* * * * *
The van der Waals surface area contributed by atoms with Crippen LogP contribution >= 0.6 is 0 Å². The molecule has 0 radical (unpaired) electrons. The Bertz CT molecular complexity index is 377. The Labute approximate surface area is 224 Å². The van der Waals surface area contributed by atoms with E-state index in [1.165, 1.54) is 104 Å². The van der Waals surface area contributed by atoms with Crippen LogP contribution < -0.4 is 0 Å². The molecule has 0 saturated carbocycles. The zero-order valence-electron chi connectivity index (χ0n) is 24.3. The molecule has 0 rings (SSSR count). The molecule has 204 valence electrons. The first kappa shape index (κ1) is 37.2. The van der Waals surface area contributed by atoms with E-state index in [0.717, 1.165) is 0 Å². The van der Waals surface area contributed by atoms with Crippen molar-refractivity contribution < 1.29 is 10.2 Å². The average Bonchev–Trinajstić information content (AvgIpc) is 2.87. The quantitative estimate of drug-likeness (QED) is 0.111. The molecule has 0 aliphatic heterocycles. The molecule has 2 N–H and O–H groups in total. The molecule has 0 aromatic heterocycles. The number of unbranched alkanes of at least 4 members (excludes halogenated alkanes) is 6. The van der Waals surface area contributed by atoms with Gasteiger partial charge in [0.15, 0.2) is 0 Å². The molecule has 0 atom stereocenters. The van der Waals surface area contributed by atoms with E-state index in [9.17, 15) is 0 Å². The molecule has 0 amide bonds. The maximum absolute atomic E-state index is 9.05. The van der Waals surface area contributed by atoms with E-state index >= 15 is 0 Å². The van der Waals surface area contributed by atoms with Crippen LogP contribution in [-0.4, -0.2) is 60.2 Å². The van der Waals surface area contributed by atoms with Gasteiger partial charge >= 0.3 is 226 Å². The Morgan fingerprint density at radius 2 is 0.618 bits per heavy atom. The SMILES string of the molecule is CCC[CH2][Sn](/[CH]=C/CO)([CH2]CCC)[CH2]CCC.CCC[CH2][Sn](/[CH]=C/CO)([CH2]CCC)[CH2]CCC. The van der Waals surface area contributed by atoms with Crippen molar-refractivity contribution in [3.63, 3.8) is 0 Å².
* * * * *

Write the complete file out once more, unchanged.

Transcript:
The van der Waals surface area contributed by atoms with Crippen LogP contribution >= 0.6 is 0 Å². The molecule has 0 radical (unpaired) electrons. The Bertz CT molecular complexity index is 377. The Labute approximate surface area is 224 Å². The van der Waals surface area contributed by atoms with E-state index in [1.165, 1.54) is 104 Å². The van der Waals surface area contributed by atoms with Crippen LogP contribution < -0.4 is 0 Å². The molecule has 0 saturated carbocycles. The zero-order valence-electron chi connectivity index (χ0n) is 24.3. The molecule has 0 rings (SSSR count). The molecule has 204 valence electrons. The first kappa shape index (κ1) is 37.2. The van der Waals surface area contributed by atoms with E-state index in [0.717, 1.165) is 0 Å². The van der Waals surface area contributed by atoms with Crippen molar-refractivity contribution < 1.29 is 10.2 Å². The average Bonchev–Trinajstić information content (AvgIpc) is 2.87. The quantitative estimate of drug-likeness (QED) is 0.111. The molecule has 0 aliphatic heterocycles. The molecule has 2 N–H and O–H groups in total. The molecule has 0 aromatic heterocycles. The number of unbranched alkanes of at least 4 members (excludes halogenated alkanes) is 6. The van der Waals surface area contributed by atoms with Gasteiger partial charge in [0.15, 0.2) is 0 Å². The molecule has 0 atom stereocenters. The van der Waals surface area contributed by atoms with E-state index in [9.17, 15) is 0 Å². The molecule has 0 amide bonds. The maximum absolute atomic E-state index is 9.05. The van der Waals surface area contributed by atoms with E-state index >= 15 is 0 Å². The van der Waals surface area contributed by atoms with Crippen LogP contribution in [-0.4, -0.2) is 60.2 Å². The van der Waals surface area contributed by atoms with Gasteiger partial charge >= 0.3 is 226 Å². The Morgan fingerprint density at radius 2 is 0.618 bits per heavy atom. The SMILES string of the molecule is CCC[CH2][Sn](/[CH]=C/CO)([CH2]CCC)[CH2]CCC.CCC[CH2][Sn](/[CH]=C/CO)([CH2]CCC)[CH2]CCC. The van der Waals surface area contributed by atoms with Crippen molar-refractivity contribution in [3.63, 3.8) is 0 Å².